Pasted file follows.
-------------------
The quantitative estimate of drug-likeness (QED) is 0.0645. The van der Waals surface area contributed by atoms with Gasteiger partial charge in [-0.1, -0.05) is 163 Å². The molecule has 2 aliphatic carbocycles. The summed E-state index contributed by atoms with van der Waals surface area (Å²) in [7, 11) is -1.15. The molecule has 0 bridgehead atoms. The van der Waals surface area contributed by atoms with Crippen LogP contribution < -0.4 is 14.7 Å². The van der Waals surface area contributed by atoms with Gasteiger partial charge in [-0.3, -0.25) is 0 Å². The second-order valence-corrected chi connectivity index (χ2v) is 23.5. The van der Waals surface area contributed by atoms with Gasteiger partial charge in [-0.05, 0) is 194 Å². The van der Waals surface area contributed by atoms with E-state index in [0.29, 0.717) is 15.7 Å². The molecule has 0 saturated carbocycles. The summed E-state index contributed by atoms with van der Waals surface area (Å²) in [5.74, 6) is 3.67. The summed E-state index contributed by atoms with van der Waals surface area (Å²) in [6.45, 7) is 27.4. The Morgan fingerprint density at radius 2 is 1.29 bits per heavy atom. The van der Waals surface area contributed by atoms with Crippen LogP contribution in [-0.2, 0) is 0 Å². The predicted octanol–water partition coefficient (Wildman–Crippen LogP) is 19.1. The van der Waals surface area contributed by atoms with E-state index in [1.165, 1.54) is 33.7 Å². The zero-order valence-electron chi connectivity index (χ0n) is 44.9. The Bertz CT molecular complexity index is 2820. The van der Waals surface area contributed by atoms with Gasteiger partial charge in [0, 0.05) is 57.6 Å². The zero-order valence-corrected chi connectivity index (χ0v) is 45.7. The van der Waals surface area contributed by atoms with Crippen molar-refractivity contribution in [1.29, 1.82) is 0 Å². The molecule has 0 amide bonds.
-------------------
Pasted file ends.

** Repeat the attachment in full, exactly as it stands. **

The quantitative estimate of drug-likeness (QED) is 0.0645. The van der Waals surface area contributed by atoms with Gasteiger partial charge in [-0.1, -0.05) is 163 Å². The molecule has 2 aliphatic carbocycles. The summed E-state index contributed by atoms with van der Waals surface area (Å²) in [7, 11) is -1.15. The molecule has 0 bridgehead atoms. The van der Waals surface area contributed by atoms with Crippen LogP contribution < -0.4 is 14.7 Å². The van der Waals surface area contributed by atoms with Gasteiger partial charge in [-0.3, -0.25) is 0 Å². The second-order valence-corrected chi connectivity index (χ2v) is 23.5. The van der Waals surface area contributed by atoms with Gasteiger partial charge in [-0.05, 0) is 194 Å². The van der Waals surface area contributed by atoms with E-state index in [0.29, 0.717) is 15.7 Å². The molecule has 0 saturated carbocycles. The summed E-state index contributed by atoms with van der Waals surface area (Å²) in [5.74, 6) is 3.67. The summed E-state index contributed by atoms with van der Waals surface area (Å²) in [6.45, 7) is 27.4. The Morgan fingerprint density at radius 2 is 1.29 bits per heavy atom. The van der Waals surface area contributed by atoms with Crippen LogP contribution in [-0.2, 0) is 0 Å². The predicted octanol–water partition coefficient (Wildman–Crippen LogP) is 19.1. The van der Waals surface area contributed by atoms with E-state index in [1.165, 1.54) is 33.7 Å². The zero-order valence-electron chi connectivity index (χ0n) is 44.9. The Bertz CT molecular complexity index is 2820. The van der Waals surface area contributed by atoms with Gasteiger partial charge in [0, 0.05) is 57.6 Å². The zero-order valence-corrected chi connectivity index (χ0v) is 45.7. The van der Waals surface area contributed by atoms with Crippen molar-refractivity contribution in [1.29, 1.82) is 0 Å². The molecule has 0 amide bonds.